The Cu Chi Tunnels, and the Maiden Motorbike Voyages
27.05.2008 - 27.05.2008 34 °C
This morning we went to the Cu Chi Tunnels, an underground network that the Viet Cong used, undermining the Americans' offensive in the process. It was your typical history walkabout, with an obvious anti-American stance. They showed us an enlarged version of the entrance to the tunnels, which were already very small; some of the Westerners could just barely squeeze through it. Along the way, our guide showed us one of the original entrances; I bet even he wouldn't have been able to squeeze in - it just goes to show how under-nourished the fighters were compared to us today.
Then, there were the weapons that were used: bamboo traps (really freaky, and clearly painful for anyone who survived the fall), pineapple bombs, mines which looked small trees, and of course, the guns. The guns were super fun, for the sole reason that they were selling bullets for us to shoot. They had this whole range of guns, including the M16, AK47, and I don't know what else; there was a whole list of models from which we could choose. Me, I chose the AK 47; I didn't see the point of getting machine gun ammunition because it'd be over too quickly. It was pretty fun actually, shooting the AK, but it was super loud, and even with the mufflers on, I could still feel the vibration in my ears. The recoil also was pretty strong; it didn't throw me to the back of the gallery, but it did keep shifting the gun such that none of my 10 shots hit the target. Sigh... No prize to take...
We also got to squeeze through certain sections of the tunnel that had been enlarged for tourists. At the beginning it was not so bad with the candles; but then the middle sections had NO lights, and my head kept bumping into the butt of the guy in front of me. The camera flash helped a bit, but then it also meant that my eyes couldn't get used to the darkness, so when it was dark, it was REALLY dark. It was pretty stuffy too, very hard to breathe, and the bent over position we had to be in to go through the tunnels made even harder. Then, there was the gal behind me who, from beginning to the point she exited (she went out the earlier exit), was freaking out like nobody's business (Oh! My purse! I don't wanna to get it dirty!... My nails!... Oh! A shortcut! Hey everyone! A shortcut!...). Bimbo.
The second tunnel we went through was higher (enlarged even more), but it was still a squeeze. I still came out of the tunnel panting. Seriously, the tunnels are pretty hardcore stuff. Add in the fact that they also ate, slept, cooked, made weapons, tended to the wounded, basically LIVED in those tunnels, it's a testament of the determination that the VCs had to undermine the American campaign in Vietnam. Their making sandals / slippers out of old tyres only further showed their determination to do anything to fight the US, and the creativity that they had.
We met a Singaporean family who was also on the Cu Chi Tunnel tour, and I got into an interesting conversation with the wife. Post-tour, they invited us to join them for lunch, and the next thing we know, they paid for our food and told us, "Don't worry about it." Considering our financial situation, it was truely a blessing.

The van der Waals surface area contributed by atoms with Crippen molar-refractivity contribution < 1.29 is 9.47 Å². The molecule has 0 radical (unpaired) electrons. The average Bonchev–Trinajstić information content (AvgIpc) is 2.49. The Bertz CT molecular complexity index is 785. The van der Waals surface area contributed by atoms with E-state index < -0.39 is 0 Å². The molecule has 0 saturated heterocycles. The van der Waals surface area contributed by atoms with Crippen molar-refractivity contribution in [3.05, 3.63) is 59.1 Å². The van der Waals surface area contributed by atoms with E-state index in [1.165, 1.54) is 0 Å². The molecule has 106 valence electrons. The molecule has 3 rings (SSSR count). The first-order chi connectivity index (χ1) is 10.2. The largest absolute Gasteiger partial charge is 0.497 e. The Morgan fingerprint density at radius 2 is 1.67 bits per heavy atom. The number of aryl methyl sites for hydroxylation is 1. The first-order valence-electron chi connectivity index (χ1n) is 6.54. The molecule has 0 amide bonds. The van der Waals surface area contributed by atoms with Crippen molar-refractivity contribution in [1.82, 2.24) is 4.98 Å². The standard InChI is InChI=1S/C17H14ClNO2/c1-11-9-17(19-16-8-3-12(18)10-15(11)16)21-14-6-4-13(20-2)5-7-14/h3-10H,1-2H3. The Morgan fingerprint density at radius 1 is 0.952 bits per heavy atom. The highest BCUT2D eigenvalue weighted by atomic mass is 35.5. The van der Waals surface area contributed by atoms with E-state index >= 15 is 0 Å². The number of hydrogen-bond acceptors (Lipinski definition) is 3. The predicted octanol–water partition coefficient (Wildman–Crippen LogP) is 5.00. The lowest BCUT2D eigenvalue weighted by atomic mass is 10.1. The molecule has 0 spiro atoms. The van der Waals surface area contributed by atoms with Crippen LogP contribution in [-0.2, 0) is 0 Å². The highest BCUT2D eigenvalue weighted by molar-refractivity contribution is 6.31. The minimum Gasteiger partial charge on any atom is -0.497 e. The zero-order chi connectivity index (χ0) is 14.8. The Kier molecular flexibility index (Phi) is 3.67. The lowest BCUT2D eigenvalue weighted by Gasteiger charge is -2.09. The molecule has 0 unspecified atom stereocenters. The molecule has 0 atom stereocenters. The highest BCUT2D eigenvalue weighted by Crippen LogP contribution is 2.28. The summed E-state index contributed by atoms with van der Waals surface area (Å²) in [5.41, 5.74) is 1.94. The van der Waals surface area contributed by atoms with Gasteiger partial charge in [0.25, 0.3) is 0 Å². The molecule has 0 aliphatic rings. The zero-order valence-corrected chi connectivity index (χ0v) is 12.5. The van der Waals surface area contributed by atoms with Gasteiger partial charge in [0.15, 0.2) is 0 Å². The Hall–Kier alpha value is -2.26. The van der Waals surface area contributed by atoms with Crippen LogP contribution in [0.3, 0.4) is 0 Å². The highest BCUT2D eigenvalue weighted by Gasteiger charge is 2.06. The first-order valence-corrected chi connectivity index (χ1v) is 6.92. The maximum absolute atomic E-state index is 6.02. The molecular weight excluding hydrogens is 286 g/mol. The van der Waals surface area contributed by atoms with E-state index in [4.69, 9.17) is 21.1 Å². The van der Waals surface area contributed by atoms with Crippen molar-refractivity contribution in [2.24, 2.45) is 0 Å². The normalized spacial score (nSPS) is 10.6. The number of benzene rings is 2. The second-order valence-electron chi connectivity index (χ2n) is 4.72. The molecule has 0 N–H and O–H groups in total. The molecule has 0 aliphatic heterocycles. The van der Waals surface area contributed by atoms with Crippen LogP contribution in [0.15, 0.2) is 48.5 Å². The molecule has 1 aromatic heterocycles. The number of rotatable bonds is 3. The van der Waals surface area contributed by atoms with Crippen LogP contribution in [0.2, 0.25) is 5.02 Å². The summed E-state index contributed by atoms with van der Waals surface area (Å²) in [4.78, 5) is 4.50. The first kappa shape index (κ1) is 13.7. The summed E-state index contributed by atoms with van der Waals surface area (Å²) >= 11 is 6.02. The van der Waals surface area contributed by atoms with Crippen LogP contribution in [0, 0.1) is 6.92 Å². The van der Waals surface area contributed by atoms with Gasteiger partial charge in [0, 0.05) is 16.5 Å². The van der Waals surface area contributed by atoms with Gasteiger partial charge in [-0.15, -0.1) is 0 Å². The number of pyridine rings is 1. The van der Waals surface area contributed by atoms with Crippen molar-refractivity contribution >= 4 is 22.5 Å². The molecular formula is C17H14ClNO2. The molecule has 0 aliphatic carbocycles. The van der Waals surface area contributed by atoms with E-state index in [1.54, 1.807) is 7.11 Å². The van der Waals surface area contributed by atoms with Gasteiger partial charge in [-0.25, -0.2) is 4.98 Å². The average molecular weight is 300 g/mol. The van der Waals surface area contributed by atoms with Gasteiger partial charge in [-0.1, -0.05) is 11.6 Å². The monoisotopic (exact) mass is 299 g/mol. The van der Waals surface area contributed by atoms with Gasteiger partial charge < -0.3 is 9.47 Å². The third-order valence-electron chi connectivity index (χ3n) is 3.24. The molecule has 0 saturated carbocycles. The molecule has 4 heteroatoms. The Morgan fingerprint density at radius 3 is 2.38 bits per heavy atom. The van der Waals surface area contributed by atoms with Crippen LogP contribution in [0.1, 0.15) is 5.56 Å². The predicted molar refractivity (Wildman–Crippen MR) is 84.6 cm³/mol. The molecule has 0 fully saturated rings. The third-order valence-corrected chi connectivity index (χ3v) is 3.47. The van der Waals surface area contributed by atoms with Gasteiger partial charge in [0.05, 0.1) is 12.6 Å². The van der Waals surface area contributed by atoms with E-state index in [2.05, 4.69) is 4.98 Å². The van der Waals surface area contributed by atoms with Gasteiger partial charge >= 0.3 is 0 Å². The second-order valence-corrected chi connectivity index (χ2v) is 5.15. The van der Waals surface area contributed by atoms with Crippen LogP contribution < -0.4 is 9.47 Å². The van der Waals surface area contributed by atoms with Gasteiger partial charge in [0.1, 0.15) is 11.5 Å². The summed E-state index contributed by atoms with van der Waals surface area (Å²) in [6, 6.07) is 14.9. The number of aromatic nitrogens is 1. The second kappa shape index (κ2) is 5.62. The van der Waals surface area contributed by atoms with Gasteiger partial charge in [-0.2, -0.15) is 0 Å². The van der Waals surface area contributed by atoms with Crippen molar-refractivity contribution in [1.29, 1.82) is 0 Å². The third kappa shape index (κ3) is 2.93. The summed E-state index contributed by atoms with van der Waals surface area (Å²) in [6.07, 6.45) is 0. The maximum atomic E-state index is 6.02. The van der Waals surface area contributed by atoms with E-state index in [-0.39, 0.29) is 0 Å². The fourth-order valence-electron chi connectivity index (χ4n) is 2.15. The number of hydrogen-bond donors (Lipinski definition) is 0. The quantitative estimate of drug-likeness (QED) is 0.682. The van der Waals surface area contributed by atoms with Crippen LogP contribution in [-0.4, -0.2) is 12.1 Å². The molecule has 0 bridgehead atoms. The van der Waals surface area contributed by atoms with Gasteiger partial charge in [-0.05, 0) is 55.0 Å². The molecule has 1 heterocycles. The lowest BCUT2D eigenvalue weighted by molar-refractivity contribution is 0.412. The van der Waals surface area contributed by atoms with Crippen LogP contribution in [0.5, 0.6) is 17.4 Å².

We had wanted to go to the Dem Sen Water Park after the tour, so after I picked up my swimming stuff from the hotel, we were off to the park, by motorbike. For Tan, she had already taken a motorbike taxi before (I think in Cambodia), so for her, it was nothing. For me, on the other hand, every piece of common sense in me said that no way, taking a motorbike would be crazy and dangerous. I did it anyways. On the bike to the park, I was freaking out so much I was shaking, to the point that the guy stopped along the way and told me to put my hand on his shoulder instead of the backhandle, because I was affecting the balance of the bike. Still, we reached safely to the destination of disappointment.
On reaching the park, we went to get the entrance tickets, which were 25,000 dong. Pretty decent price, I thought. So into the park, and over to the water park. We were expecting to just show them the tickets that we had, and walk right through. But NO......... They pointed us to this other booth, i.e. we had to get another ticket to get in. Alright, I thought. But all was not alright, because the ticket to the water park was 70,000 dong per person; if we paid for that we wouldn't have any money for dinner, or for tomorrow's breakfast and lunch. Starving for the next 1.5 days just to use the water park for 1.5 hours just really didn't sound like a good deal. We decided to just walk around the park, but clearly, Tan wanted to go to the water park, so at about 4:30, we went back to the booth. Technically, it would be ample time to spend at least an hour there, more if we didn't bother showering at the end. Unfortunately, they had stopped selling tickets (or maybe the counter gal was on a long toilet break), so in the end, we didn't get to go in. From then on, Tan was, and still is, keeping quiet. Uh-oh.
So we took motorbike taxis back to the hotel, and this time, I was comfortable enough to hold the backhandle without shaking the bike. Eventually, I was holding the handle pretty loosely, and pretty comfortable with looking around without freaking out when another motorbike suddenly appeared out of nowhere. Actually, at the end of it, I was pretty much enjoying myself! But still, after the ride, the disappointment from the water park thing pretty much dampened the rest of the evening.
We're coming home tomorrow! So, well, it's not exactly the best end to a great trip. Bleah.